Brushless dc motor control using


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Brushless dc motor control using

  1. 1. AVR496: Brushless DC Motor Control using ATtiny861 8-bitFeatures• BLDC Motor Control in Sensor Mode Microcontroller• Timer 1 Waveform Generator Use• Hardware Implementation• Code Example Application NoteReferences[1] ATtiny261/461/861 data sheet[2] AVR449: Sinusoidal driving of 3-phase permanent magnet motor usingATtiny261/461/861[3] AVR430: MC300 Hardware User Guide[4] AVR469: MC301 Hardware User Guide1. IntroductionThis application note describes how to implement a brushless DC motor control insensor mode using the ATtiny861 AVR microcontroller.The high performance AVR® core a long with the Timer 1 of the ATtiny861 allows todesign high speed brushless DC motor applications.In this document, we will give a short description of brushless DC motor theory ofoperations, we will detail how to control a brushless DC motor in sensor mode and wewill also give a short description of the ATAVRMC301 and ATAVRMC300 boardsused in this application note.This application note deals only with BLDC motor control application using Hall effectposition sensors to control commutation sequence.2. Theory of OperationsBrushless DC motors are used in a growing number of motor applications as theyhave many advantages:They have no brushes so they require little or no maintenance.They generate less acoustic and electrical noise than universal brushed DC motors.They can be used in hazardous operation environments (with flammable products).They have a good weight/size to power ratio... 7827A–AVR–04/09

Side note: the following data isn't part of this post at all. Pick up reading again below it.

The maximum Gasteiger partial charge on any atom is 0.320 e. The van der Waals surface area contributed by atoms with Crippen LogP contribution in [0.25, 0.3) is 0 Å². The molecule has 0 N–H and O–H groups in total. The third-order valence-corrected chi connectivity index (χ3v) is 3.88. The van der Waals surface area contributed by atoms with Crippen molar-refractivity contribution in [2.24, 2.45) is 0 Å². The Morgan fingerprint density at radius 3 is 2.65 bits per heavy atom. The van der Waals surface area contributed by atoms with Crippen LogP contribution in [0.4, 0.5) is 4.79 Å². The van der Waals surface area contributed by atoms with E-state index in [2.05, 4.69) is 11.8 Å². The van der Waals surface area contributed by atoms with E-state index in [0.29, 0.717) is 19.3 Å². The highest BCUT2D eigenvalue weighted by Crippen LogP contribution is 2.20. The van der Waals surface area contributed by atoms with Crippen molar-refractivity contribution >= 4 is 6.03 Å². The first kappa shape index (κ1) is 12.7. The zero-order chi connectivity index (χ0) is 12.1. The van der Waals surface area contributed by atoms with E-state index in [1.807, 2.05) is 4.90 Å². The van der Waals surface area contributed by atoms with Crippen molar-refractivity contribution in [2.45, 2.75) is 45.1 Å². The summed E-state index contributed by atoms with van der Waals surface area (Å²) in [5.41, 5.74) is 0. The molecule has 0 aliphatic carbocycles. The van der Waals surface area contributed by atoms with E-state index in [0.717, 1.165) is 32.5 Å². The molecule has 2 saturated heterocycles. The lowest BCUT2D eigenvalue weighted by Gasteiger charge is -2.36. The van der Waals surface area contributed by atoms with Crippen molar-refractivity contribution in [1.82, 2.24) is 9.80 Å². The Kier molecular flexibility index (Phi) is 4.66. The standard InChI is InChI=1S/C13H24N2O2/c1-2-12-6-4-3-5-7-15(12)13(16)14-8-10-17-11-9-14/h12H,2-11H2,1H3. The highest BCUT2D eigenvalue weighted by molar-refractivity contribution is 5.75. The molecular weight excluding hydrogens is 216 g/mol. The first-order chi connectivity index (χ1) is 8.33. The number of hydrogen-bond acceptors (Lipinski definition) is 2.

2. 2. Such motors have a little rotor inertia. The coils are attached to the stator. The commutation is controlled by electronics. Commutation times are provided either by position sensors or by coils Back Electromotive Force measurements. In sensor mode, Brushless DC motors usually consist of three main parts: a Stator, a Rotor and Hall Sensors.2.1 Stator A basic three phases BLDC motor Stator has three coils. In many motors, the number of coils is replicated to have a smaller torque ripple. Figure 2-1 shows the electrical schematic of the stator. It consists of three coils each including three elements in series, an inductance, a resistance and one back electromotive force. Figure 2-1. Stator Electrical Configuration (Three phases, three coils) U L,R Bemf U Bemf W Bemf V L,R L,R W V2.2 Rotor The rotor in a BLDC motor consists of an even number of permanent magnets. The number of magnetic poles in the rotor also affects the step size and torque ripple of the motor. More poles give smaller steps and less torque ripple. The permanent magnets go from 1 to 5 pairs of poles. In certain cases it can go up to 8 pairs of poles.(Figure 2-2). Figure 2-2. Three phase, three coil BLDC motor stator and rotor coil U coil U Stator Stator Rotor Rotor coil W coil W N S N S S N coil V coil V 1 pair of poles 2 pairs of poles2 AVR496 7827A–AVR–04/09
  3. 3. AVR4962.3 Hall Sensor Hall Sensors are placed every 120°. With these sensors, 6 different commutations are possible. Phase commutation depends on Hall Sensor values. Power supply to the coils changes when Hall Sensor values change. With right synchronized commutations, the torque remains nearly constant and high. Hall Sensor signals for CW rotation H1 H2 H3 +V Coil U -V +V +V Coil V -V +V Coil W -V2.4 Phase Commutations To simplify the explanation of how to operate a three phases BLDC motor, a typical BLDC motor with only three coils is considered. As previously shown, phases commutation depends on the Hall Sensor values. When motor coils are correctly powered, a magnetic field is created and the rotor moves. The most elementary commutation driving method used for BLDC motors is an on- off scheme: a coil is either conducting or not conducting. Only two windings are powered at the same time and the third winding is floating. Connecting the coils to the power and neutral bus induces the current flow. This is referred to as trapezoidal commutation or block commutation. To command brushless DC motors, a power stage made of 3 half bridges is used. Figure 2-4 below shows a 3 half bridge schematic. 3